Wednesday, January 06, 2010

Blame the French: Youth in Revolt

French hipsters would ordinarily make terrible role models for most teenagers. However, the tragically nice Nick Twisp is different. He needs to learn how to be bad if he wants to win back the girl and his self-esteem. Indeed, Twisp takes his inspiration where he can, including the French Nouvelle Vague in Miguel Arteta’s surprisingly funny Youth in Revolt (trailer here), which opens nationally this Friday.

If truth be told, young Twisp is probably entitled to a little acting out. Jerry, his divorced mother’s slovenly boy friend, has just dragged them out of town to his ramshackle mobile home to avoid some dodgy trouble. Yet, to young Twisp’s shock and delight, the girl of his dreams happens to live in the nicest trailer in the park—a two story model with a genuine pipe organ installed. Her name is Sheeni Saunders and she is way out of his league. Not only does she already have a model boyfriend, she is also a fluent Francophile (a picture of Jean-Paul Belmondo in Breathless even hangs in her bedroom). Still, the linguistically challenged Twisp plugs away all summer, successfully developing a kind-of sort-of romantic relationship.

Just as he seems to be winning Saunders’s heart, Jerry’s iffy affairs necessitate a quick move back to Berkley, but Twisp just cannot let go of Saunders. After all, they have similar taste in music and movies, and of course she is very cute. Together they hatch a simple plan. First, they must find Twisp’s deadbeat dad a job near Saunders. Then the heartsick lad has to behave so badly, his mother will send off to dear old dad. This proves more difficult, so Twisp invents Francois, his jaded French alter-ego to do all the bad deeds he just can’t do.

What makes Revolt work is the pleasing chemistry of its two winning leads. In spite of the acts of insanity Twisp commits via his Francois persona, the audience always roots for him to win over Saunders. True, Michael Cera is more than a little over-exposed right now, but this is the Cera of Arrested Development and Juno, not the Cera of Year One. He really is quite likable as Twisp, while simultaneously playing Francois with admirable restraint (and honestly, how can you dislike someone who wreaks havoc on the city of Berkley?). Throughout the film, he is effectively balanced by newcomer Portia Doubleday, who brings a charm and vitality to Saunders that makes Twisp’s borderline obsession seem almost reasonable.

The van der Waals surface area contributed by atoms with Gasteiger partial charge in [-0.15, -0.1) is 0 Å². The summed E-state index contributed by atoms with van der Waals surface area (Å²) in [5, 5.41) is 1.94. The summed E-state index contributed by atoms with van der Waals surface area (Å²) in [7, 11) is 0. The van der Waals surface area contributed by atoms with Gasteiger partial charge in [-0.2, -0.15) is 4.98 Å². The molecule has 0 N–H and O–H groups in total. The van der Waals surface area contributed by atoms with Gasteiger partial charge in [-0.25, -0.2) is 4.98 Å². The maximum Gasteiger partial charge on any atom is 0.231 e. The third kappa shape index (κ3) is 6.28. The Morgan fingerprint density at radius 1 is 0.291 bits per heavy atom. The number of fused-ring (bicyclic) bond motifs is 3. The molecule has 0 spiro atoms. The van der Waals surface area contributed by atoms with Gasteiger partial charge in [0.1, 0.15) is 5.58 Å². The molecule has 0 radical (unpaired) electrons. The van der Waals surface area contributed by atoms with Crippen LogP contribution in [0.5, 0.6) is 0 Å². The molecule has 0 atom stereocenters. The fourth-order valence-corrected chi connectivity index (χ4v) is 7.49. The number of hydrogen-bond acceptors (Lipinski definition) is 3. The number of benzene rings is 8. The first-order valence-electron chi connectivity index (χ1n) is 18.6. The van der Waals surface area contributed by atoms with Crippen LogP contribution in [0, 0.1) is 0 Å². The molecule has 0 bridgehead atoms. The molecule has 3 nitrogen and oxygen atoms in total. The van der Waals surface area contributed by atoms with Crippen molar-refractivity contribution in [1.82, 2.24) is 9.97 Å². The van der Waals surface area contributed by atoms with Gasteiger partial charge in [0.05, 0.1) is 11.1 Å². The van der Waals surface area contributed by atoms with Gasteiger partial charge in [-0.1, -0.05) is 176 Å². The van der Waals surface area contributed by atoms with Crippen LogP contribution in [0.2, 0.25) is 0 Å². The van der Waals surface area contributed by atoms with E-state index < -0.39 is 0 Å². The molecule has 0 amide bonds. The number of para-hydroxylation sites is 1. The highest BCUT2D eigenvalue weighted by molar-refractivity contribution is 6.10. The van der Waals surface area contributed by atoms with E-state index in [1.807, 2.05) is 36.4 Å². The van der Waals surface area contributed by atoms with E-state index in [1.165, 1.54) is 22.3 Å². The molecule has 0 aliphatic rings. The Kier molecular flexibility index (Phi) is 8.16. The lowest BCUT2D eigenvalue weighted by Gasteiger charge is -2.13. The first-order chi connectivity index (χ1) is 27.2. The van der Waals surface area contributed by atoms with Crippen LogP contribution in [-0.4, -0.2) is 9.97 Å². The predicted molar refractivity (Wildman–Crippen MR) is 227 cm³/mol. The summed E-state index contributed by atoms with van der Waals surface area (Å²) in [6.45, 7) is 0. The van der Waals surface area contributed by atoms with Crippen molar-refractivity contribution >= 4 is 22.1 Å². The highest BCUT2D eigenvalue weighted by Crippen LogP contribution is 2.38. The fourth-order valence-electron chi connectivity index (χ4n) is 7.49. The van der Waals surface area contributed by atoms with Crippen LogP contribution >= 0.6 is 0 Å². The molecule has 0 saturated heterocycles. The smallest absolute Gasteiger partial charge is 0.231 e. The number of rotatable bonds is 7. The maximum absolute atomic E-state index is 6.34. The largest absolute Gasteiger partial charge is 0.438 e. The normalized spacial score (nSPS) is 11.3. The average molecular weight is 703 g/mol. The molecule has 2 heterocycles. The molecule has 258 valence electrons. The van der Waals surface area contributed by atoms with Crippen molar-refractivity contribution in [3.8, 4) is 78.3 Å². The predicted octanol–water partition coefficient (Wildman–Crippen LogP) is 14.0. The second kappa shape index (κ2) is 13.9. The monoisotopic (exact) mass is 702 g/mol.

In contrast, Revolt’s supporting characters are more of a mixed bag. Regrettably, Saunders’s parents are just tiresome Hollywood caricatures of Evangelicals and the usually compulsively watchable Steve Buscemi is utterly wasted in the pedestrian role of Twisp’s father. Still, Fred Willard supplies a welcome jolt of madness in a brief but memorable appearance.

Boasting a clever script adapted by David Permut from C.D. Payne’s cult novel and some distinctive animated sequences produced by Peter Sluszka, Revolt delivers a number of legitimately big laughs. Yet, despite the frequently black comedy running amok on screen, Arteta keeps the mood feeling light and effervescent.

Altogether, Revolt is an unexpectedly smart and satisfying take on the traditional teenager coming-of-age comedy. It is just a funny film, distinguished by its heart and love for French cinema. It opens Friday (1/8) in New York at the Regal Union Square and AMC Empire.

(Photo: Chuy Chávez / Dimension Films, 2009)